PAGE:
Fig. 3 Cathodic iDC at the sciatic nerve induces inhibition of AP conduction in the peripheral nerve.

(A) Experimental setup for recording CAPs at the dorsal root in response to a test pulse (5 mA, 0.5 ms) applied at the distal sciatic nerve in rats. Monopolar cathodic iDC (0.1 to 0.8 mA, 2 min per amplitude) was applied to the sciatic nerve at mid-thigh level. DRG, dorsal root ganglion. (B) Examples of dorsal root CAPs evoked by the test stimulation before and after iDC stimulation. CAPs reveal two distinct groups of waves corresponding to Aα/β fiber and Aδ fiber activation. The amplitude of each CAP was measured from the positive peak to the negative peak of the waveform. (C) The amplitudes of Aα/β and Aδ CAPs decreased progressively as amplitudes of iDC stimulation increased (0.1 to 0.8 mA, 2 min per amplitude) and gradually recovered at 1 to 5 min after iDC stimulation. *P < 0.05 versus pre-iDC baseline; #P < 0.05 versus the indicated group at post-iDC, two-way repeated-measures analysis of variance (ANOVA) with Tukey post hoc test. Data are mean + SEM (n = 7).

Cathodic iDC inhibits broad nociceptive transmission in the dorsal horn

Because the conduction velocity (CV) of C fibers is slow and the conduction distance is long, the effects of iDC on AP conduction in small-diameter C fibers cannot be readily examined by dorsal root CAP assay. Small-diameter C fibers terminate principally at the superficial laminae (I to III) of the spinal dorsal horn (26). Spinal LFPs corresponding to C fiber (C-LFP) and to non-nociceptive Aα/β fiber (A-LFP) activation can be readily distinguished on the basis of activation threshold and CV. Therefore, we recorded spinal LFPs to examine changes in broad spinal transmission of non-nociceptive and nociceptive inputs, as we applied intervening cathodic iDC at the sciatic nerve (Fig. 4A). The iDC protocol was the same as that in the study of CAP. We gradually increased iDC amplitude in a stepwise fashion (0.1 to 0.8 mA, 2 min per amplitude) and recorded the spinal LFP evoked by a high-intensity test pulse (25 V, 0.5 ms, biphasic) applied at the distal sciatic nerve before, during, and after iDC. The size of A-LFP (peak amplitude) and C-LFP (area under the waveform) was normalized to pre-iDC baseline (27). Cathodic iDC (2 min) produced a time-dependent inhibition of both A-LFP and C-LFP that increased with iDC amplitude (n = 8; Fig. 4, B and C). C-LFP was significantly inhibited by iDC at a lower amplitude than that needed to inhibit A-LFP (Fig. 4C). Furthermore, after the highest iDC was terminated, the C-LFP remained significantly decreased from the pre-iDC baseline for 2 min, but the reduction in A-LFP quickly reversed (Fig. 4C). These findings suggest that cathodic iDC may induce a preferential and longer inhibition of C-LFP over A-LFP.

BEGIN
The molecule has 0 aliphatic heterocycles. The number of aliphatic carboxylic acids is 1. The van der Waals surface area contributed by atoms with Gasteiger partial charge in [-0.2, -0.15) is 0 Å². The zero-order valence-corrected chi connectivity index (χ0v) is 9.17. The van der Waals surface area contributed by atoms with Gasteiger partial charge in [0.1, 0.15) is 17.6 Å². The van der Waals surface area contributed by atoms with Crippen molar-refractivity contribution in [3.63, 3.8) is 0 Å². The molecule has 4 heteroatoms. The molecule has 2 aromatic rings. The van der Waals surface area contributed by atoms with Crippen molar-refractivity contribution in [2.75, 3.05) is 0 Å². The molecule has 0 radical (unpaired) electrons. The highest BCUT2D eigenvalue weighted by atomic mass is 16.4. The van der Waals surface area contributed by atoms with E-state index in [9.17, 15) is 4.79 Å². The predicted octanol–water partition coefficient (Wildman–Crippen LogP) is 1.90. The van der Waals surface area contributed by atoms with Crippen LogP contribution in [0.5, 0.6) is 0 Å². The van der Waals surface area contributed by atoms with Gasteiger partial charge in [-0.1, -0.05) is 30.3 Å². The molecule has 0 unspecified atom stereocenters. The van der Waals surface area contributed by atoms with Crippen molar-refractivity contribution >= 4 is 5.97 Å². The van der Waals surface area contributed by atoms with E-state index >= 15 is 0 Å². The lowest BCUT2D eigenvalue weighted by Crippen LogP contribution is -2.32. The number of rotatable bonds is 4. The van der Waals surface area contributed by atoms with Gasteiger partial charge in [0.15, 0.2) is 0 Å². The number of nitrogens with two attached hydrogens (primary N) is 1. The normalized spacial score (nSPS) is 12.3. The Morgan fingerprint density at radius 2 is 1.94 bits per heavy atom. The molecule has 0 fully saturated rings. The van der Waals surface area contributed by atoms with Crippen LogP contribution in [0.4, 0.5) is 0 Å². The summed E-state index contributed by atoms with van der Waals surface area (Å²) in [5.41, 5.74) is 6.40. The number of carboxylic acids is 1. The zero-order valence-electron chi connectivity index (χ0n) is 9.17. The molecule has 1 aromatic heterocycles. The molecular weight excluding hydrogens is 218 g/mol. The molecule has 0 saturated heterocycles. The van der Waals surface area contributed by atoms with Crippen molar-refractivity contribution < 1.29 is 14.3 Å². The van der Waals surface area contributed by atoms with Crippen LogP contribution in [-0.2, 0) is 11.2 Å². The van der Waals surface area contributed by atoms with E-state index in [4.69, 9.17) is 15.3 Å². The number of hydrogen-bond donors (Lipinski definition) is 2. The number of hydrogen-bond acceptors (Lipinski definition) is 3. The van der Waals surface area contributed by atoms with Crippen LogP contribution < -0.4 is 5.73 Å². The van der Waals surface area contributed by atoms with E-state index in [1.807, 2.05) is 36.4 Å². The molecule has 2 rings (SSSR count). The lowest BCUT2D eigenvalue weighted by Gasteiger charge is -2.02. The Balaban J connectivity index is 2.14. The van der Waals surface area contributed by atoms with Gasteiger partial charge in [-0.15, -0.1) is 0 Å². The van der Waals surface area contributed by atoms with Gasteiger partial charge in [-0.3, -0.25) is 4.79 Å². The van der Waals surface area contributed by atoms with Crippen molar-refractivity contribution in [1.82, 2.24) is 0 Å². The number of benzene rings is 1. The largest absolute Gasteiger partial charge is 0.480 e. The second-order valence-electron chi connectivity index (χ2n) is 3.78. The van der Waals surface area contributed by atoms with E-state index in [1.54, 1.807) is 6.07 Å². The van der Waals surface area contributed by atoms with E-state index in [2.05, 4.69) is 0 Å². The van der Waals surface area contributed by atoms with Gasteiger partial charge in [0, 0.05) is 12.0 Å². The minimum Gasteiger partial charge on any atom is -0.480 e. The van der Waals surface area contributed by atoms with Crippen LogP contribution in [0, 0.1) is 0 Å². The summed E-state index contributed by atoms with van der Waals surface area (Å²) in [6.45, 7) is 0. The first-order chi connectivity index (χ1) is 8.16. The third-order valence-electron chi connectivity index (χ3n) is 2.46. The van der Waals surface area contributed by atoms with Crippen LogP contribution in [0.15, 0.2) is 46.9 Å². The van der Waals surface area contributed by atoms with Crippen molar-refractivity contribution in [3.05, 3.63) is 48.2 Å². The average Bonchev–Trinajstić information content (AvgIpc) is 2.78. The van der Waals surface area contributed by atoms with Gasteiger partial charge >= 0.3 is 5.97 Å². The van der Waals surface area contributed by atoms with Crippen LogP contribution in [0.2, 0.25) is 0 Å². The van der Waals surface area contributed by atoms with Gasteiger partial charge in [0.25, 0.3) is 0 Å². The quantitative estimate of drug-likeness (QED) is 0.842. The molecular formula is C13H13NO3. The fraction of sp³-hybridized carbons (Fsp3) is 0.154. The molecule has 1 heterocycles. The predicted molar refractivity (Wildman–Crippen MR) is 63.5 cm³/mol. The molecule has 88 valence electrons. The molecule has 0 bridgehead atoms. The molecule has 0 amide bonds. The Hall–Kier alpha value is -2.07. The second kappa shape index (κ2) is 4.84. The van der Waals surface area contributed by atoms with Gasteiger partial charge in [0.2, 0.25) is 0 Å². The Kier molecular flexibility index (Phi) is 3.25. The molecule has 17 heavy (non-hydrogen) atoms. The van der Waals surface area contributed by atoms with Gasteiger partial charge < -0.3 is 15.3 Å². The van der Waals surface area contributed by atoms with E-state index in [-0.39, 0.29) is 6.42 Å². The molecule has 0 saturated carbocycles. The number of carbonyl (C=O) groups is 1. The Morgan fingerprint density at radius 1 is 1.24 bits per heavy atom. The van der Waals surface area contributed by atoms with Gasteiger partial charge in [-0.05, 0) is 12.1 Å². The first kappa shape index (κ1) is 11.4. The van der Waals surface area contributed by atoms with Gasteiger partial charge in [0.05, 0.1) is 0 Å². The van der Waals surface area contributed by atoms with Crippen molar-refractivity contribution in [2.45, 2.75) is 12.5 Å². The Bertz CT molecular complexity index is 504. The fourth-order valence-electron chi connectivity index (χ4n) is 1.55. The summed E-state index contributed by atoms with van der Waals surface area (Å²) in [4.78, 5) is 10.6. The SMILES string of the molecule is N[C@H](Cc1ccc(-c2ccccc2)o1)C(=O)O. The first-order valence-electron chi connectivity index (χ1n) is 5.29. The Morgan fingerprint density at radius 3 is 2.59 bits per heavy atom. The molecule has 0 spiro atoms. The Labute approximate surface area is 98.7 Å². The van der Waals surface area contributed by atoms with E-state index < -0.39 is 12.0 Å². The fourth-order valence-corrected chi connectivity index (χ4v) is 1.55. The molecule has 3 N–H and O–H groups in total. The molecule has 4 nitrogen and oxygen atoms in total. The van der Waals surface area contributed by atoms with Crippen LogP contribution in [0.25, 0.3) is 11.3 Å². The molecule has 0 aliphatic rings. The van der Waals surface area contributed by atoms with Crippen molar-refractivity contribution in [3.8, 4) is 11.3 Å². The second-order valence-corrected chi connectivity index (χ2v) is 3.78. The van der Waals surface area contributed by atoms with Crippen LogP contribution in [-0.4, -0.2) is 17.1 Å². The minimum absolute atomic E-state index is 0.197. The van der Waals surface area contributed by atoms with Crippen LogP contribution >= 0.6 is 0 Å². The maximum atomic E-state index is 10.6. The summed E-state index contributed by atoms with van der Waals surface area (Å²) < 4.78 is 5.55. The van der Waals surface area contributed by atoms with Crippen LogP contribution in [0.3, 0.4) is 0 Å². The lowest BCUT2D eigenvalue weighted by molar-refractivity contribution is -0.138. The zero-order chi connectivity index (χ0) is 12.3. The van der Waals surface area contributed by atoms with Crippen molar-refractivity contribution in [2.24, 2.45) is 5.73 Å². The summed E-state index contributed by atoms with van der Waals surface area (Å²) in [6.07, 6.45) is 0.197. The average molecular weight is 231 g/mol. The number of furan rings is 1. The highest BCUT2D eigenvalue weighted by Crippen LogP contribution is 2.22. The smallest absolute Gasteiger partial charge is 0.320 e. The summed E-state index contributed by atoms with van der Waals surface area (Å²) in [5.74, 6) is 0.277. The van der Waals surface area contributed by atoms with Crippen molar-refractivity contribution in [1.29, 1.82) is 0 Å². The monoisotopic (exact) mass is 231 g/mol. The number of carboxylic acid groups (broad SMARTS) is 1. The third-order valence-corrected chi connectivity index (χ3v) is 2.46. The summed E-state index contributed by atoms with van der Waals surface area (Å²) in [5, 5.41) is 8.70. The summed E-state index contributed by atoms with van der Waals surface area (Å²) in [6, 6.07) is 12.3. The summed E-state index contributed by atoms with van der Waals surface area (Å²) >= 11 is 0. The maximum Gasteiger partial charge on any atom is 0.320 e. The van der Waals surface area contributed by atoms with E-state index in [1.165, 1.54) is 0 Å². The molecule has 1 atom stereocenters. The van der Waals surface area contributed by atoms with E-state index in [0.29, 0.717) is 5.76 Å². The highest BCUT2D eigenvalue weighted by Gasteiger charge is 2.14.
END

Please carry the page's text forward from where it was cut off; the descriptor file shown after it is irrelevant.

Fig. 4 Cathodic iDC at the sciatic nerve suppresses spinal LFP to peripheral test stimulation in an intensity-dependent manner.

(A) Experimental setup for recording LFP from the superficial dorsal horn at the L4 spinal level to a test pulse (25 V, 0.5 ms) applied at the distal sciatic nerve in rats. Monopolar cathodic iDC stimulation was applied to the sciatic nerve at mid-thigh level. (B) Example traces show spinal LFP evoked by test stimulation before and after iDC stimulation. LFPs corresponding to A fiber and C fiber activation were distinguished on the basis of latency. The peak amplitude of A-LFP and area under the curve (AUC; shaded area) of C-LFP were measured off-line. (C) The amplitude of A-LFP and AUC of C-LFP decreased progressively as amplitudes of iDC increased (0.1 to 0.8 mA, 2 min per amplitude) and gradually recovered during the first 5 min after iDC cessation.*P < 0.05 versus pre-iDC baseline; #P < 0.05 versus the indicated group at post-iDC, two-way repeated-measures ANOVA with Tukey post hoc test. Data are mean + SEM (n = 8).

Cathodic iDC preferentially inhibits C fiber–mediated responses in WDR neurons

Random neural activity cannot be readily examined in dorsal root CAP and spinal LFP assays because these methods are optimized to detect compound neuronal activity. WDR neurons are second-order neurons in the dorsal horn that receive convergent non-noxious (Aβ fiber) and noxious (Aδ, C fibers) inputs and play an important role in spinal pain processing (28, 29). The number of APs in Aα/β, Aδ, and C components of WDR neurons can be separated in rats based on their latencies. Therefore, we conducted extracellular single-unit recording of WDR neurons in the deep dorsal horn (laminae III to V) to further examine whether cathodic iDC may differentially affect the transmission of inputs mediated by Aα/β, Aδ, and C fibers (Fig. 5A). WDR neuronal responses to a high-intensity test pulse (5 mA, 2 ms) applied at the cutaneous receptive field were recorded before, during, and 0 to 5 min after cessation of iDC (0.1 to 0.8 mA, 2 min per amplitude). The Aα/β, Aδ, and C components of WDR neurons were normalized to pre-iDC baseline. Cathodic iDC induced an intensity-dependent decrease in Aα/β, Aδ, and C components of WDR neurons in rats (n = 11; Fig. 5, B and C). Consistent with our hypothesis, the inhibition of the C component was significantly stronger than the inhibition of the Aα/β component during high-amplitude iDC in rats (Fig. 5C), suggesting that iDC might preferentially inhibit nociceptive transmission in WDR neurons. Furthermore, after the termination of iDC, the inhibition of the C component persisted for up to 5 min, but the Aα/β component quickly recovered to baseline (Fig. 5C).

Fig. 5 Cathodic iDC at the sciatic nerve induces preferential inhibition of WDR neuronal responses to nociceptive afferent inputs.